- EMU: The Eagles have, at worst, the third-best defense in the league coming into the season with Vince Calhoun, Kevin McGill, and Brody Hoying all coming back. The offense should still be good with Mike Glass III at quarterback and should be even better if there’s going to be improvement in the run game. Fix that aspect of the offense and the Eagles might win eight games this year. Maybe even nine if they can get off to a hot start.
- WMU: The Broncos have a ton of talent, and it’s easy to love a team that has a really good quarterback situation and is always recruiting better than most others in this league. The schedule though? At Toledo. At EMU. At Ohio. At NIU. It’s not impossible to at least break even in those four games, but it’s going to be one heck of a fight. (Or four hecks worth of fights, rather.)
- Toledo: The Rockets, like WMU, recruit really well year after year, but last year’s 7-6 finish has me concerned for Toledo’s immediate future. What do Toledo’s quarterbacks (who I don’t think are as good right now as they have been in years past) do without the three stud receivers most featured in the 2017 and 2018 seasons? I’m sure the running backs will play really well, but that position group is really thin, and is only a bad injury or two away from making this a one-dimensional offense, potentially. On the plus side, Toledo has WMU, EMU and NIU all at home this year, so that might be a factor I’m underselling here.
- Ball State: This is a prove-it year for Mike Neu, I believe. The defense got younger a few years ago, but now the Cardinals have an experienced defense with a 3-4 look. In 2017, Ball State allowed 40.7 points per game. Last year, it went down to 32.8. If this team doesn’t suffer from Football Plague again and the defense takes another step in the right direction this season, maybe Ball State will be flirting with bowl eligibility this year.
- CMU: Jim McElwain and a lot of players at CMU didn’t mesh well at the very beginning of the turnover. More players started to hit the transfer portal from CMU (notably, WR Julian Hicks transferred to Akron, but no transfer is a bigger loss to this team than DE Mike Danna to Michigan), but this team’s also coming off of a 1-11 season. Things could trend in a better direction for the Chippewas sooner than I realize, but there’s just so much work to be done.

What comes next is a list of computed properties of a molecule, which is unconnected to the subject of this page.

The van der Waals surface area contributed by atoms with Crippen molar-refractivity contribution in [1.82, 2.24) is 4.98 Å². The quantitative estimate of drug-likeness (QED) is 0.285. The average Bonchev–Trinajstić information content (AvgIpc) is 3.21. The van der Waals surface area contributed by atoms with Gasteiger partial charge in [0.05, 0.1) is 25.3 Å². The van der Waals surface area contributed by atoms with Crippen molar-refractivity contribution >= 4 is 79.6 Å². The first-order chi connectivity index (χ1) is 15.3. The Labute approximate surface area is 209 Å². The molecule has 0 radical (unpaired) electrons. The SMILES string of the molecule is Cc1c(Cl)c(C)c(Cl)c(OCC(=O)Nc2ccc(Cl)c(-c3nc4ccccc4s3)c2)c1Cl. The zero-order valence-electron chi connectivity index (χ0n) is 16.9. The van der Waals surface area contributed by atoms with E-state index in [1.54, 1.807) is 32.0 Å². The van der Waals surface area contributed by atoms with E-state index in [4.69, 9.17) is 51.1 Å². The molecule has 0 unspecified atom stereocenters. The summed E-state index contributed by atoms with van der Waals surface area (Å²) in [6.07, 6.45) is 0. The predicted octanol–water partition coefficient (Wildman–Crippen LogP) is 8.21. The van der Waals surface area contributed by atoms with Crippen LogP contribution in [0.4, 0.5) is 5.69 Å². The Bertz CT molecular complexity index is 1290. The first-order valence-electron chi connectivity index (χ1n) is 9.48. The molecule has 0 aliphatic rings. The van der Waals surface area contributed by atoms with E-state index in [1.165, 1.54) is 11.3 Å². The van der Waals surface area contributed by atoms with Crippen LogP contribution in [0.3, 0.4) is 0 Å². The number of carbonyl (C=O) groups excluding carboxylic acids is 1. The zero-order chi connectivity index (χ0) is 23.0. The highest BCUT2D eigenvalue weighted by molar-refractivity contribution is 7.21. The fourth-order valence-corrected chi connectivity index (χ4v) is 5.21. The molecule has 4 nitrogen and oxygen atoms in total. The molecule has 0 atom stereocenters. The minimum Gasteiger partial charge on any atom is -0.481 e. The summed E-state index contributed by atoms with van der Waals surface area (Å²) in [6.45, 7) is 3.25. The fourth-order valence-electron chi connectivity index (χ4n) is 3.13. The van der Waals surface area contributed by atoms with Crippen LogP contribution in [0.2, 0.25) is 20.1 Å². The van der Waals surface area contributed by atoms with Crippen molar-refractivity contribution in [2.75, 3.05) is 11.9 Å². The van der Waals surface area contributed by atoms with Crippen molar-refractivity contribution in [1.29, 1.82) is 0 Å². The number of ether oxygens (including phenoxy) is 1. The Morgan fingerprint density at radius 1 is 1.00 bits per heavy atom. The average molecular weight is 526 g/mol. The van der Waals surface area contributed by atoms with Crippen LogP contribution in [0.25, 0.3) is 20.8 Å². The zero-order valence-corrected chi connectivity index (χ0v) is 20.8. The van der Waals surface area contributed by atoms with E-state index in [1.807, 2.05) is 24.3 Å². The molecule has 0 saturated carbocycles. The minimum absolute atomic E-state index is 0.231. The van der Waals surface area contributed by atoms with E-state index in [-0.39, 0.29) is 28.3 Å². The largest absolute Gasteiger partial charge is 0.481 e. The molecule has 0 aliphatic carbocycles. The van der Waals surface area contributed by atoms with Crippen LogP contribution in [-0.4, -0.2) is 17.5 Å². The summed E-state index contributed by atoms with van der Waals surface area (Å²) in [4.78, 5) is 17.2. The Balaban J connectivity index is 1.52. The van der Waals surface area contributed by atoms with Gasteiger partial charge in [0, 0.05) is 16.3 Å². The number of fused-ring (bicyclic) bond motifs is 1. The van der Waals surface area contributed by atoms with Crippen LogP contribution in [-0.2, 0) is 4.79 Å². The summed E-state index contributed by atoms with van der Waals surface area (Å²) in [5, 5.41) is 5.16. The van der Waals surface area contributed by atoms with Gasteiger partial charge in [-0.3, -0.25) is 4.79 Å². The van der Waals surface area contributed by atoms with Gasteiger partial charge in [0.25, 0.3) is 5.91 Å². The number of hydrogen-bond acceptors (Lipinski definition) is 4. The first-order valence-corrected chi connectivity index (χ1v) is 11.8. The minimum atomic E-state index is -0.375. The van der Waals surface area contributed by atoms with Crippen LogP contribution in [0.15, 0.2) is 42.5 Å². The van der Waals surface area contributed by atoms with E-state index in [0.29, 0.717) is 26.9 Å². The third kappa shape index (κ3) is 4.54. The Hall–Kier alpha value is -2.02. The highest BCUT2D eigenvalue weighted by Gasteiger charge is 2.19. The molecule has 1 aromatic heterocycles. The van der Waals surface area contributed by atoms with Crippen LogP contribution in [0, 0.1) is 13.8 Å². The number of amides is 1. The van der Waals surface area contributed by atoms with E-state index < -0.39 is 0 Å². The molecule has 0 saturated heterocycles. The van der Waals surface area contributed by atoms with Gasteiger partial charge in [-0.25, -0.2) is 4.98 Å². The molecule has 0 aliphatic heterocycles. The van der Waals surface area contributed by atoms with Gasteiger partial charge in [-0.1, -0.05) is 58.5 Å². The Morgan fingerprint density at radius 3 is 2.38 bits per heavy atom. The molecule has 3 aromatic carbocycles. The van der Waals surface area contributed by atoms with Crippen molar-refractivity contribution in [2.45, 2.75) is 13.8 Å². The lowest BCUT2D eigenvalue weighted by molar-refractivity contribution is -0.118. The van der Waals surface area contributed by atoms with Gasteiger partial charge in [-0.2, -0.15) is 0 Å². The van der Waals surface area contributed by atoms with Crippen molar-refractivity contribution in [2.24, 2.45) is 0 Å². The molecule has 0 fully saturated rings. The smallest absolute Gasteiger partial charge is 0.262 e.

- Buffalo: The Bulls have a lot that they need to overcome to finish with another winning season, but if the rest of the East is as weak as I expect it to be, then it wouldn’t be surprising to see them finish here. What Buffalo does have going in its favor: four returning starters at O-line, a talented group of running backs, and a really sound defense that has enough returning starters that should make it all work again. Quarterback play will be a big question mark.
- Miami: With Chuck Martin still there and finishing 6-6 last year with a big, talented class of seniors that had a lot of experience, I can’t see this team finishing much higher than that this year.
- Kent State: Looking at the schedule, the Flashes might end up with a whole four wins this year. That’s not a big number, but this program hasn’t seen that many wins since 2013! I’m not as high on QB Woody Barrett as a lot of others are, but I think RB Jo-El Shaw could blow up this year as a senior. Still an uphill battle to be better than the rest of the East, but this is only year No. 2 as Sean Lewis as the head coach.
- BGSU, then Akron: I’m 0% confident in saying that Bowling Green is better than Akron, and I’m 0% confident in saying that Akron’s any better than BG. The coaching staff over at BG is older and more experienced, and on the whole they’ve got players who were more highly-rated recruits than Akron’s roster.